“This is an incredibly rare occurrence,” said Dr. Robert Skeate, associate medical director of the organization responsible for blood donations in Canada. “We at Canadian Blood Services issue over a million blood components a year and there have only been two case reports of this in the last decade. So it’s a very rare occurrence.”
Currently, blood donors in both the United States and Canada are not screened for allergies of any kind.
The child, who had no history of allergies, received blood plasma as part of his treatment for a cancerous brain tumor at Toronto’s Hospital for Sick Children.
A few weeks after the transfusion, the boy ate salmon, a fish that he had safely eaten many times in the past. Within 10 minutes, his lips swelled, his face reddened and he complained of throat discomfort and fatigue. The reaction landed him in the emergency department, and blood testing for IgE allergy antibodies showed that he had become highly reactive to salmon, and needed to carry an epinephrine auto-injector.
Four days later, the child ate a chocolate peanut butter cup, another treat that he had often enjoyed in the past. Within minutes he suffered anaphylaxis and was rushed back to the ER.
After being treated, the young patient underwent skin-prick tests that confirmed he had developed new allergies to fish, peanuts and tree nuts. The doctors suspect the allergies transferred to him through his blood transfusion.
Allergies After Transfusion Will Fade
When someone with severe allergies donates blood, their IgE antibodies can end up being transferred during a transfusion. As a result, the new IgE antibodies can cause the receiving patient to react to allergens that were previously tolerated. However, since the blood recipient doesn’t make the antibodies himself, eventually, the allergy goes away.
In this case, the child’s new fish and peanut and nut allergies disappeared within six months.
“The thing we have in place to deal with this matter given it is so incredibly rare is that the hospitals report to the blood center, the blood center will do an investigation and contact the donor,” explained Skeate in an interview with Allergic Living. “If the donor has similar allergy that the patient developed, then they are excluded from donation after that point.”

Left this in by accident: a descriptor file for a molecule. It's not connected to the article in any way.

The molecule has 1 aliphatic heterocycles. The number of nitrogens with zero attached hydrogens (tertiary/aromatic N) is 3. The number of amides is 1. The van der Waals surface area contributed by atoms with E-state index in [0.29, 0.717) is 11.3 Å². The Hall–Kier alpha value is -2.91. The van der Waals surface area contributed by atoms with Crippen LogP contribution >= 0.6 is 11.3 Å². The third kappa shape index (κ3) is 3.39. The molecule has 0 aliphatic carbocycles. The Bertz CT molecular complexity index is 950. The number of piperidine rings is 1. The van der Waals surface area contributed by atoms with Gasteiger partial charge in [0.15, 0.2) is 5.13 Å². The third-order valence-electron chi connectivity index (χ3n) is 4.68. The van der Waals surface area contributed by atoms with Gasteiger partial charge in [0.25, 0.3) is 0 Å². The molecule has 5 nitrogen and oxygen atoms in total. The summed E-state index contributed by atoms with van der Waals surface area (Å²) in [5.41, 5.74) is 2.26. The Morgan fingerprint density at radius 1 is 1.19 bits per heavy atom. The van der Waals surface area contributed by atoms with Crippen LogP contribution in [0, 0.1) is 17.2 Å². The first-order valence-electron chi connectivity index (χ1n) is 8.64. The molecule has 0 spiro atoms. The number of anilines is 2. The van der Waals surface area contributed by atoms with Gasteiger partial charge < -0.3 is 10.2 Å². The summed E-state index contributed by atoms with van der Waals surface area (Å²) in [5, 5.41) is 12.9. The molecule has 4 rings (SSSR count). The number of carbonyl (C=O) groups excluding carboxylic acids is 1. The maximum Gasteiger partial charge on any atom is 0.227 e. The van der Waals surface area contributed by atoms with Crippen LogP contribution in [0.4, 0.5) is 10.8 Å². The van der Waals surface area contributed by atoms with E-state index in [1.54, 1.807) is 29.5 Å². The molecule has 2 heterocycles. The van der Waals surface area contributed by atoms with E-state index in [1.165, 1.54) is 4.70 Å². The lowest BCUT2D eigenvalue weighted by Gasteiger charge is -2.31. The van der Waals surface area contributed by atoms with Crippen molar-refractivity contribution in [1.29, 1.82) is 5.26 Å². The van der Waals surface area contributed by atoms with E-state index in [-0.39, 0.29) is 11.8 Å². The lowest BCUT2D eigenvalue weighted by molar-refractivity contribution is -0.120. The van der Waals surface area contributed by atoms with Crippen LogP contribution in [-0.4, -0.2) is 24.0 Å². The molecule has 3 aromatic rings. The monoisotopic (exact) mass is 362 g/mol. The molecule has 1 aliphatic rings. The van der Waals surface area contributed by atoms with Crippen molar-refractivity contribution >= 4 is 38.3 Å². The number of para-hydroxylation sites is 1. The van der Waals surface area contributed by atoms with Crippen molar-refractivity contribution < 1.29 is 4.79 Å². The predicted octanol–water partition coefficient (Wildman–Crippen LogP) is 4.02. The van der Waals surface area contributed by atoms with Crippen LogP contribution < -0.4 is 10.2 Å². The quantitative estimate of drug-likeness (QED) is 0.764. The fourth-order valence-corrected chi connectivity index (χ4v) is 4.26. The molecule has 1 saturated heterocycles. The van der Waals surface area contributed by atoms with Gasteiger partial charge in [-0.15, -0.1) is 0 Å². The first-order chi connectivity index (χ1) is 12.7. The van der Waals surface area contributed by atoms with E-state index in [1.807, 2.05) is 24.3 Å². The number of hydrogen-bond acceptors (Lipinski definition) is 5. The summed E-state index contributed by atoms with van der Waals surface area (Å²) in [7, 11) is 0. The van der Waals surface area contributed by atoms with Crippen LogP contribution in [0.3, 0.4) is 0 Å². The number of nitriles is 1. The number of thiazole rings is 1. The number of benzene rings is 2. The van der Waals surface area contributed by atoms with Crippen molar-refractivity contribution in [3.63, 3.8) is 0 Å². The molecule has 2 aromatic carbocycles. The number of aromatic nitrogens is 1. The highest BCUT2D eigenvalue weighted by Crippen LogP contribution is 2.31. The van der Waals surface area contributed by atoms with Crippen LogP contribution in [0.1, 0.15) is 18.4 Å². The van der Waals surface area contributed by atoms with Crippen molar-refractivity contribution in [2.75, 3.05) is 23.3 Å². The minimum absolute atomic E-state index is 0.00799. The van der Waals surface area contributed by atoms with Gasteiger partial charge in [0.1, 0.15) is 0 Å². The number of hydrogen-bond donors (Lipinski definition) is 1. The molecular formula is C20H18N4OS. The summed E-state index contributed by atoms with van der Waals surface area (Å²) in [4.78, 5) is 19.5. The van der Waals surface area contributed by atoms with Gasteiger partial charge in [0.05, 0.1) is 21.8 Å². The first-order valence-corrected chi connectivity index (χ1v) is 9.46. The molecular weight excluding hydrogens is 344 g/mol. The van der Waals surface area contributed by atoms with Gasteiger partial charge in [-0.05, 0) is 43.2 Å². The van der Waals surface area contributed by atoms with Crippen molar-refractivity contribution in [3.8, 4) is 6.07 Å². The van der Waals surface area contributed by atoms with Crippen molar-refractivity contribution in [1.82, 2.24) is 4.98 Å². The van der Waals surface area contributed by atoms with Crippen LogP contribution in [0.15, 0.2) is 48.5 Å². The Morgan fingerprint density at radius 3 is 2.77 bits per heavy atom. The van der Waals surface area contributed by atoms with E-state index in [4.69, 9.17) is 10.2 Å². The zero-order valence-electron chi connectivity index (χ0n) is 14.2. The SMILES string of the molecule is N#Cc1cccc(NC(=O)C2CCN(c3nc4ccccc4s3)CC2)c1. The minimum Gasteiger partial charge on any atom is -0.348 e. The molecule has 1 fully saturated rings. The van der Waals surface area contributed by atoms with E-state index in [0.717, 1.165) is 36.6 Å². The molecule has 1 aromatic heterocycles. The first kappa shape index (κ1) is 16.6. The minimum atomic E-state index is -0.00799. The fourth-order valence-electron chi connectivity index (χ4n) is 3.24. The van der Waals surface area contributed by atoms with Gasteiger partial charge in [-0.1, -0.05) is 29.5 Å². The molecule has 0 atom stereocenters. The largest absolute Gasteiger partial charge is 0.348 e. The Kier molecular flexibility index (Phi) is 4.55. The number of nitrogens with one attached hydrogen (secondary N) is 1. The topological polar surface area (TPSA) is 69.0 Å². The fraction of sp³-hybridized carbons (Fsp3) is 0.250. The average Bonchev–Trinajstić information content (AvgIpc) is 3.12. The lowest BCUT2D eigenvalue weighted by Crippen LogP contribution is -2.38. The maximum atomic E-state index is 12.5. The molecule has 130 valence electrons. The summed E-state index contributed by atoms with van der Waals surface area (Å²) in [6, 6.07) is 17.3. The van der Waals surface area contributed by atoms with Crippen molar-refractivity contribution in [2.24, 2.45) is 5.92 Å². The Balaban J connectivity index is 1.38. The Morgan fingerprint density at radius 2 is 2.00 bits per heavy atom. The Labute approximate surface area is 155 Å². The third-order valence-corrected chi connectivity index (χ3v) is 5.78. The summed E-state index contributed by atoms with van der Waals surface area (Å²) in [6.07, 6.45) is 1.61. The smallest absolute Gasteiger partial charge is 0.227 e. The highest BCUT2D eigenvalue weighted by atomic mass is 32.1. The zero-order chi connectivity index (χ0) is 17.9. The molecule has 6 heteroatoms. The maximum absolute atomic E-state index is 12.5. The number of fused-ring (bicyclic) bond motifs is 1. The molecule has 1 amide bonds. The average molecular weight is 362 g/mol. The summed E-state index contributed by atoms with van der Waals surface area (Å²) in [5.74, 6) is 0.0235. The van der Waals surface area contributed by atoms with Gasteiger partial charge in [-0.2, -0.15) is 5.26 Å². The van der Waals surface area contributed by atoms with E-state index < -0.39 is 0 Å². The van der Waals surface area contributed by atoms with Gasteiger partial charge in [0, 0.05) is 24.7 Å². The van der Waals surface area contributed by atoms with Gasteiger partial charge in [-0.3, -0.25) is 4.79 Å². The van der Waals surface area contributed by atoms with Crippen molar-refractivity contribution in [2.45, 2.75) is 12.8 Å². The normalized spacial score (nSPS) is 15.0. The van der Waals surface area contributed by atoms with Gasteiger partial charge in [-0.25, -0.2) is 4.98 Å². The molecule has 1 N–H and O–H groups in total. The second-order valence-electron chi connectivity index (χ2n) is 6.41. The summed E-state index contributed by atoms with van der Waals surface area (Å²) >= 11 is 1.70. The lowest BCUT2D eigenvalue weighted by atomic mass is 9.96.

According to a 2010 survey, approximately 40 percent of the Canada’s blood donors self-report as having allergies – and 8 percent classify their allergies as severe. There have been other cases of allergies, such as grass or drug allergies, being passed on to patients through donated blood (or in some cases, organ transplants). These also fade with time. However, donors are not currently asked to provide any information regarding their allergies before giving blood.
The Canadian Blood Services investigation that followed this incident revealed that the blood donor was allergic to peanuts, tree nuts, shellfish, and all fish including salmon. As part of the organization’s policy, that donor is now barred from giving blood, says Skeate. “We just want to make sure that it doesn’t happen again.”
Other Cases, Issues with Screening
In 2007, another Canadian patient made headlines when she similarly developed a peanut allergy following a blood transfusion. The 80-year-old woman, who had not been allergic to peanuts, ate a muffin with peanut butter two days after her transfusion. She began having a severe reaction an hospital staff administered epinephrine and corticosteroid medication. Six months later, her allergy had faded away.
At that time, a spokesperson for Canadian Blood Services said that this issue was “on our radar now.” However, according to Skeate, no changes were made after the 2007 emergency. Nor are new regulations planned following this latest incident. Instead, he encourages patients and physicians to report any suspected allergy reactions after a transfusion, so that the organization can identify any problematic donors.
A big issue for screening blood donors for allergies is that would-be donors commonly self-report allergies that have not been properly diagnosed. “Using questionnaires to reduce the rare occurrence of severe passive allergy would result in a substantial loss of donors,” the 8-year-old’s physician wrote in the case study published in the Canadian Medical Association Journal.
But what about the food-allergic patient who needs to receive blood? In one case, reported in 2011 in The New England Journal of Medicine, a 6-year-old leukemia patient who was allergic to peanuts suffered anaphylaxis following a blood transfusion.
The investigation that followed found that three of the five donors happened to have eaten numerous handfuls of peanuts the night before they gave blood, and that was suspected to have triggered the child’s reactions. Authors of this case study described such transfusion reactions as rare, and noted that “their causes often remain elusive.”
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